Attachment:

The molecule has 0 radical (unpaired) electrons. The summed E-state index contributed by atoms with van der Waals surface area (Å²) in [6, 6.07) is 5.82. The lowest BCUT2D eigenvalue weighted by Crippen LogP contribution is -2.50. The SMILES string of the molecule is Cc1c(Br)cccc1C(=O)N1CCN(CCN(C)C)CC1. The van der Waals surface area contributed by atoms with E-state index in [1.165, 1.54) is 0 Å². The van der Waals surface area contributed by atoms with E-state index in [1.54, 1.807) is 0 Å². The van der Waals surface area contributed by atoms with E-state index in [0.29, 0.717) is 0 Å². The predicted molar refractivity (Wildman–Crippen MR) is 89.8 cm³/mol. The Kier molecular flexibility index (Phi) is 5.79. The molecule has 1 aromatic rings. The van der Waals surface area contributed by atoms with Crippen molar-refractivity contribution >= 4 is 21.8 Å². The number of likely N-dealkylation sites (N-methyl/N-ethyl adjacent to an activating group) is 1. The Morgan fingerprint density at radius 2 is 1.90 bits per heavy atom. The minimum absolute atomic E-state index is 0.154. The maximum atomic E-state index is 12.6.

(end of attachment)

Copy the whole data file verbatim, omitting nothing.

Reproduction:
The molecule has 0 radical (unpaired) electrons. The summed E-state index contributed by atoms with van der Waals surface area (Å²) in [6, 6.07) is 5.82. The lowest BCUT2D eigenvalue weighted by Crippen LogP contribution is -2.50. The SMILES string of the molecule is Cc1c(Br)cccc1C(=O)N1CCN(CCN(C)C)CC1. The van der Waals surface area contributed by atoms with E-state index in [1.165, 1.54) is 0 Å². The van der Waals surface area contributed by atoms with E-state index in [1.54, 1.807) is 0 Å². The van der Waals surface area contributed by atoms with E-state index in [0.29, 0.717) is 0 Å². The predicted molar refractivity (Wildman–Crippen MR) is 89.8 cm³/mol. The Kier molecular flexibility index (Phi) is 5.79. The molecule has 1 aromatic rings. The van der Waals surface area contributed by atoms with Crippen molar-refractivity contribution >= 4 is 21.8 Å². The number of likely N-dealkylation sites (N-methyl/N-ethyl adjacent to an activating group) is 1. The Morgan fingerprint density at radius 2 is 1.90 bits per heavy atom. The minimum absolute atomic E-state index is 0.154. The maximum atomic E-state index is 12.6.